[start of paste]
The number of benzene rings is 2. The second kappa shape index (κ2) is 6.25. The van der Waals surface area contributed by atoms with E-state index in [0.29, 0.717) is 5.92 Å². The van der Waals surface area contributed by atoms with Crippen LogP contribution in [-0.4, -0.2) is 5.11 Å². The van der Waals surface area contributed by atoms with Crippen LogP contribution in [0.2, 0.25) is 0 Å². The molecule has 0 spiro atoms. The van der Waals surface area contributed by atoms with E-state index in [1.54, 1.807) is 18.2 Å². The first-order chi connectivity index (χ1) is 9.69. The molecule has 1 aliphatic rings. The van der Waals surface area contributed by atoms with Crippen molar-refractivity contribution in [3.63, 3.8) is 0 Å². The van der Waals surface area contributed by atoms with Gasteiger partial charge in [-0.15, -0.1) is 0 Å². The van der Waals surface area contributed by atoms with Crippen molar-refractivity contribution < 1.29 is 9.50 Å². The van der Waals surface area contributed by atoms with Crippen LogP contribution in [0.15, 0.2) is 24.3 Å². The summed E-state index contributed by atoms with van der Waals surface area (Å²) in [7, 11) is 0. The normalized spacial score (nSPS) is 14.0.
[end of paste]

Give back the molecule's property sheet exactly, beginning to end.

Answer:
The number of benzene rings is 2. The second kappa shape index (κ2) is 6.25. The van der Waals surface area contributed by atoms with E-state index in [0.29, 0.717) is 5.92 Å². The van der Waals surface area contributed by atoms with Crippen LogP contribution in [-0.4, -0.2) is 5.11 Å². The van der Waals surface area contributed by atoms with Crippen LogP contribution in [0.2, 0.25) is 0 Å². The molecule has 0 spiro atoms. The van der Waals surface area contributed by atoms with E-state index in [1.54, 1.807) is 18.2 Å². The first-order chi connectivity index (χ1) is 9.69. The molecule has 1 aliphatic rings. The van der Waals surface area contributed by atoms with Crippen molar-refractivity contribution in [3.63, 3.8) is 0 Å². The van der Waals surface area contributed by atoms with Gasteiger partial charge in [-0.15, -0.1) is 0 Å². The van der Waals surface area contributed by atoms with Crippen molar-refractivity contribution < 1.29 is 9.50 Å². The van der Waals surface area contributed by atoms with Crippen LogP contribution in [0.15, 0.2) is 24.3 Å². The summed E-state index contributed by atoms with van der Waals surface area (Å²) in [7, 11) is 0. The normalized spacial score (nSPS) is 14.0.